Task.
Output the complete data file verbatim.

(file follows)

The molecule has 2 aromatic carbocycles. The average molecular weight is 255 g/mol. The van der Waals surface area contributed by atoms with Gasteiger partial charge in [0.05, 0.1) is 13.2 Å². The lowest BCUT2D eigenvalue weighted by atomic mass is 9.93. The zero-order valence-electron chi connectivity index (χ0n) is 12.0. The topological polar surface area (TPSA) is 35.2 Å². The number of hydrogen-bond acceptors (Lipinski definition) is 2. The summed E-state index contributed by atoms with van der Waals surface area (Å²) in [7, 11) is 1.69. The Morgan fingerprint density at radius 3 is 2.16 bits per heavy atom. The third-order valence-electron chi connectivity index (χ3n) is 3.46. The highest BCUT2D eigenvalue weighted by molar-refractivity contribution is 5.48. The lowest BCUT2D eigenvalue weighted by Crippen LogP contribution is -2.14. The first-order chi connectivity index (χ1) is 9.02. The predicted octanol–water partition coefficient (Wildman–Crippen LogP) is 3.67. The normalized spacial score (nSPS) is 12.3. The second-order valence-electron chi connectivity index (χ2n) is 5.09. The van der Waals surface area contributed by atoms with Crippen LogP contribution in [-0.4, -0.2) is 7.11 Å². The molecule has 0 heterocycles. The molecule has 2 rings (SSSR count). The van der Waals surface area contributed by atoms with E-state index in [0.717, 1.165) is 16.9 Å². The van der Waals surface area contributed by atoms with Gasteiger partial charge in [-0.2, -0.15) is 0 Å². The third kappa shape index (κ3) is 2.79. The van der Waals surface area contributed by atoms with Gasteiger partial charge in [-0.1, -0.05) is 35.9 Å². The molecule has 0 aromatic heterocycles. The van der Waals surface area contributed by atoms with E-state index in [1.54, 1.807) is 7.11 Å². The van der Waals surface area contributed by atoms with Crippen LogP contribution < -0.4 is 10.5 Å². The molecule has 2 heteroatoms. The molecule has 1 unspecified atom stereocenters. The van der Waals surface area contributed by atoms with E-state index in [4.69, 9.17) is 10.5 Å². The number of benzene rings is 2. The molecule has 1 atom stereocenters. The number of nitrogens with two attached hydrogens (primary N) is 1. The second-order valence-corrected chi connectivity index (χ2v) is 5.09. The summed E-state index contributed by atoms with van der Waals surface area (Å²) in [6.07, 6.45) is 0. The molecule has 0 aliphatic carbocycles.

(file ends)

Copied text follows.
The molecule has 2 aromatic carbocycles. The average molecular weight is 255 g/mol. The van der Waals surface area contributed by atoms with Gasteiger partial charge in [0.05, 0.1) is 13.2 Å². The lowest BCUT2D eigenvalue weighted by atomic mass is 9.93. The zero-order valence-electron chi connectivity index (χ0n) is 12.0. The topological polar surface area (TPSA) is 35.2 Å². The number of hydrogen-bond acceptors (Lipinski definition) is 2. The summed E-state index contributed by atoms with van der Waals surface area (Å²) in [7, 11) is 1.69. The Morgan fingerprint density at radius 3 is 2.16 bits per heavy atom. The third-order valence-electron chi connectivity index (χ3n) is 3.46. The highest BCUT2D eigenvalue weighted by molar-refractivity contribution is 5.48. The lowest BCUT2D eigenvalue weighted by Crippen LogP contribution is -2.14. The first-order chi connectivity index (χ1) is 9.02. The predicted octanol–water partition coefficient (Wildman–Crippen LogP) is 3.67. The normalized spacial score (nSPS) is 12.3. The second-order valence-electron chi connectivity index (χ2n) is 5.09. The van der Waals surface area contributed by atoms with Crippen LogP contribution in [-0.4, -0.2) is 7.11 Å². The molecule has 0 heterocycles. The molecule has 2 rings (SSSR count). The van der Waals surface area contributed by atoms with E-state index in [0.717, 1.165) is 16.9 Å². The van der Waals surface area contributed by atoms with Gasteiger partial charge in [-0.2, -0.15) is 0 Å². The third kappa shape index (κ3) is 2.79. The van der Waals surface area contributed by atoms with Gasteiger partial charge in [-0.1, -0.05) is 35.9 Å². The molecule has 0 aromatic heterocycles. The van der Waals surface area contributed by atoms with E-state index in [1.54, 1.807) is 7.11 Å². The van der Waals surface area contributed by atoms with Crippen LogP contribution < -0.4 is 10.5 Å². The molecule has 2 heteroatoms. The molecule has 1 unspecified atom stereocenters. The van der Waals surface area contributed by atoms with E-state index in [4.69, 9.17) is 10.5 Å². The number of benzene rings is 2. The molecule has 1 atom stereocenters. The number of nitrogens with two attached hydrogens (primary N) is 1. The second-order valence-corrected chi connectivity index (χ2v) is 5.09. The summed E-state index contributed by atoms with van der Waals surface area (Å²) in [6.07, 6.45) is 0. The molecule has 0 aliphatic carbocycles.